Once online voters donate, their information will be entered to win a Zoo prize package courtesy of PECO that includes a family plus membership, a behind-the-scenes experience, $25 food voucher and $25 zoo shop gift certificate. To find out name options or to cast a vote and donate visit www.PhiladelphiaZoo.org/vote. For updates on the baby or to ADOPT a western lowland gorilla, visit PhiladelphiaZoo.org, or follow our social media channels: Twitter: @PhillyZoo, Instagram @PhiladelphiaZoo and Facebook.com/PhiladelphiaZoo.

ABOUT PHILADELPHIA ZOO:

America's first zoo and one of the region's foremost conservation organizations, Philadelphia Zoo is home to nearly 1,300 animals, many rare and endangered. By connecting people with wildlife, Philadelphia Zoo creates joyful discovery and inspires action for animals and habitats. The Philadelphia region’s leading family destination, the Zoo welcomed more than 1.25 million visitors last year. Philadelphia Zoo is accredited by the Association of Zoos and Aquariums. For more information on Philadelphia Zoo, as well as to purchase and print tickets online, visit us at www.PhiladelphiaZoo.org. Facebook: Facebook.com/PhiladelphiaZoo; Instagram: @PhiladelphiaZoo; Twitter: @PhillyZoo. The Philadelphia Zoo is a non-smoking facility.

 

ABOUT GORILLA REHABILITATION AND CONSERVATION EDUCATION (GRACE) CENTER:

GRACE was founded in 2009 and is the only facility in the world dedicated to providing in situ rehabilitative care for orphaned Grauer’s gorillas.  GRACE also works with local communities, through education and other outreach programs, to help ensure the long-term survival of wild gorilla populations. For more information about GRACE, please visit us at www.gracegorillas.org, and follow us on social media (Facebook: GRACE4gorillas and Twitter: @GRACEgorillas).

Frequently Asked Questions

09/27/2016

When was the infant born?

The baby was born to 22-year-old mother Honi and 31-year-old father Motuba late in the afternoon on Friday, August 26th and debuted to the public on Wednesday, August 31st. The baby is currently on exhibit in PECO Primate Reserve with her parents and other troop mate Kira.

Boy or girl?

On Tuesday, September 27th Philadelphia Zoo announced to the public that the newborn is a girl.

Has the baby been named?

Philadelphia Zoo is enlisting our global community to help name the newborn. The Zoo will provide a list of names of orphaned gorillas living at the Gorilla Rehabilitation and Conservation Education (GRACE) Center in the Democratic Republic of Congo, from which to choose. Join with us in supporting gorillas by contributing a minimum donation of $1.00 (with no maximum) per vote, with all of the proceeds benefitting the gorillas at GRACE. The Zoo will match the donations dollar for dollar up to $10,000.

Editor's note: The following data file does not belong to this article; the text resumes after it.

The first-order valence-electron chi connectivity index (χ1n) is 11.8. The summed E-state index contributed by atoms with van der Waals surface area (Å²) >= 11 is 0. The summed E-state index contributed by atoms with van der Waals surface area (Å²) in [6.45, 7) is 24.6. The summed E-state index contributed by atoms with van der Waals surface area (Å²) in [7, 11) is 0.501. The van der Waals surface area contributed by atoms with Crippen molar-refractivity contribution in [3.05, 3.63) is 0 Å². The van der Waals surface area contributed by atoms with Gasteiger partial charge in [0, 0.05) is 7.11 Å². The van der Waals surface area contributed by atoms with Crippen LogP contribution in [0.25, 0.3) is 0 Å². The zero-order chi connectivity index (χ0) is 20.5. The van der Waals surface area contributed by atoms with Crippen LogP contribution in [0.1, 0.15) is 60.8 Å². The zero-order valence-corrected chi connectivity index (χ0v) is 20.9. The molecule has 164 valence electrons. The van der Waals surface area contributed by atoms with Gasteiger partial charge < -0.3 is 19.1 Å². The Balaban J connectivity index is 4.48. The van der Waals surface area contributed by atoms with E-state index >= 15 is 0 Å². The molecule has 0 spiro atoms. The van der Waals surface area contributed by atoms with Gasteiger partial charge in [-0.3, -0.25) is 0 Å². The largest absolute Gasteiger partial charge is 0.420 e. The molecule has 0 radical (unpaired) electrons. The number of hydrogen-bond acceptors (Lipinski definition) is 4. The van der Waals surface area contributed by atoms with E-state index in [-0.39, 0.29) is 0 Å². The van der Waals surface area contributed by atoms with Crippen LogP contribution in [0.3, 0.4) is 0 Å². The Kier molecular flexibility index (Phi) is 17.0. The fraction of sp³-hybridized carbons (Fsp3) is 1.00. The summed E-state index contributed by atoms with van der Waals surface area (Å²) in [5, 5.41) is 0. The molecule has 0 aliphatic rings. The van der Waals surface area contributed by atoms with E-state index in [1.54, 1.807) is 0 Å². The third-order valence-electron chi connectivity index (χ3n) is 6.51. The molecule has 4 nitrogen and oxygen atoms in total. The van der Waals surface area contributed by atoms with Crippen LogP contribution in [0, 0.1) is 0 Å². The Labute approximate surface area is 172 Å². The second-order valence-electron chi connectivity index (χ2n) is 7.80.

How can I vote?

To find out name options or to cast a vote and donate visit www.PhiladelphiaZoo.org/vote.

What is GRACE?

GRACE stands for Gorilla Rehabilitation and Conservation Education Center and is the only facility in the world that rehabilitates highly endangered Grauer’s gorillas, a critically endangered gorilla subspecies. The gorillas at GRACE Center in eastern Democratic Republic of Congo were orphaned when their families were killed by poachers. For more: www.gracegorillas.org. GRACE is a 501(c)(3) organization in the U.S.

Why is the Zoo partnering with GRACE?

Philadelphia Zoo shares with GRACE a commitment to gorillas - in zoos, sanctuaries, and the wild. GRACE rehabilitates orphaned Grauer’s gorillas whose families were killed by poachers. With the arrival of Honi’s baby, the Zoo will harness the enthusiasm generated by the baby to support gorilla conservation through donations and through engaging our onsite and online guests in action on behalf of gorillas. Western lowland and Grauer’s gorillas (Eastern lowland) are listed as Critically Endangered in the wild by the International Union for Conservation of Nature (IUCN), with threats including poaching, habitat destruction, illegal pet trafficking, and disease. Philadelphia Zoo empowers guests to become great ape heroes, encouraging them to join the Zoo to help save these majestic animals.